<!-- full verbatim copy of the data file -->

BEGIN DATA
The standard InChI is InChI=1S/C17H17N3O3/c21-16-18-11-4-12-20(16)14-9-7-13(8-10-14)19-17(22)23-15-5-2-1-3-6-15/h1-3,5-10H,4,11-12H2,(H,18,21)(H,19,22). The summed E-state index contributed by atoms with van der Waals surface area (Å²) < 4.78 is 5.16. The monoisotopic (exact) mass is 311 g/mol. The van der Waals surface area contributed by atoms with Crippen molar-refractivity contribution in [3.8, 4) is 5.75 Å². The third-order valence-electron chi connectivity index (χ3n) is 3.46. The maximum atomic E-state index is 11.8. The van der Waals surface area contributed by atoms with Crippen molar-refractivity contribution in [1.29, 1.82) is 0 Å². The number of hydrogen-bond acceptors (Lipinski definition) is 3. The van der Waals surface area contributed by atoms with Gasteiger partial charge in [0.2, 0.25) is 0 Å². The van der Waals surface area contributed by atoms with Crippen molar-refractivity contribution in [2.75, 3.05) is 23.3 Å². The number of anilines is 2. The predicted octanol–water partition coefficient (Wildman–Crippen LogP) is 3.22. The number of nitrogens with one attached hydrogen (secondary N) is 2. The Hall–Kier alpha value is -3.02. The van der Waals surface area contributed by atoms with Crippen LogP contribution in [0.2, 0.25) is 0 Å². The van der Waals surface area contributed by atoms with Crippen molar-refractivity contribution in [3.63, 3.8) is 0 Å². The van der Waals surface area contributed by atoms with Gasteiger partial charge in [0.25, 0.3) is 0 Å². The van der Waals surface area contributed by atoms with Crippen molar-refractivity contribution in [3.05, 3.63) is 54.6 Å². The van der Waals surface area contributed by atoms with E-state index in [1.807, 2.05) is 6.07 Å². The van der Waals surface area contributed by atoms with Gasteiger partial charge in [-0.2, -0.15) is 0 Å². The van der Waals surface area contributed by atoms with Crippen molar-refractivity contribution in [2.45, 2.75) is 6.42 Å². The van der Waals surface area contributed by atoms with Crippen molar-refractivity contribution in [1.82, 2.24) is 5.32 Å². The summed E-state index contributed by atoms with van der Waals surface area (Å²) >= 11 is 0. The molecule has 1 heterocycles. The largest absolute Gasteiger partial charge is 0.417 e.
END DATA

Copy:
The standard InChI is InChI=1S/C17H17N3O3/c21-16-18-11-4-12-20(16)14-9-7-13(8-10-14)19-17(22)23-15-5-2-1-3-6-15/h1-3,5-10H,4,11-12H2,(H,18,21)(H,19,22). The summed E-state index contributed by atoms with van der Waals surface area (Å²) < 4.78 is 5.16. The monoisotopic (exact) mass is 311 g/mol. The van der Waals surface area contributed by atoms with Crippen molar-refractivity contribution in [3.8, 4) is 5.75 Å². The third-order valence-electron chi connectivity index (χ3n) is 3.46. The maximum atomic E-state index is 11.8. The van der Waals surface area contributed by atoms with Crippen molar-refractivity contribution in [1.29, 1.82) is 0 Å². The number of hydrogen-bond acceptors (Lipinski definition) is 3. The van der Waals surface area contributed by atoms with Gasteiger partial charge in [0.2, 0.25) is 0 Å². The van der Waals surface area contributed by atoms with Crippen molar-refractivity contribution in [2.75, 3.05) is 23.3 Å². The number of anilines is 2. The predicted octanol–water partition coefficient (Wildman–Crippen LogP) is 3.22. The number of nitrogens with one attached hydrogen (secondary N) is 2. The Hall–Kier alpha value is -3.02. The van der Waals surface area contributed by atoms with Crippen LogP contribution in [0.2, 0.25) is 0 Å². The van der Waals surface area contributed by atoms with Crippen molar-refractivity contribution in [3.63, 3.8) is 0 Å². The van der Waals surface area contributed by atoms with Gasteiger partial charge in [0.25, 0.3) is 0 Å². The van der Waals surface area contributed by atoms with Crippen molar-refractivity contribution in [3.05, 3.63) is 54.6 Å². The van der Waals surface area contributed by atoms with E-state index in [1.807, 2.05) is 6.07 Å². The van der Waals surface area contributed by atoms with Gasteiger partial charge in [-0.2, -0.15) is 0 Å². The van der Waals surface area contributed by atoms with Crippen molar-refractivity contribution in [2.45, 2.75) is 6.42 Å². The van der Waals surface area contributed by atoms with Crippen molar-refractivity contribution in [1.82, 2.24) is 5.32 Å². The summed E-state index contributed by atoms with van der Waals surface area (Å²) >= 11 is 0. The molecule has 1 heterocycles. The largest absolute Gasteiger partial charge is 0.417 e.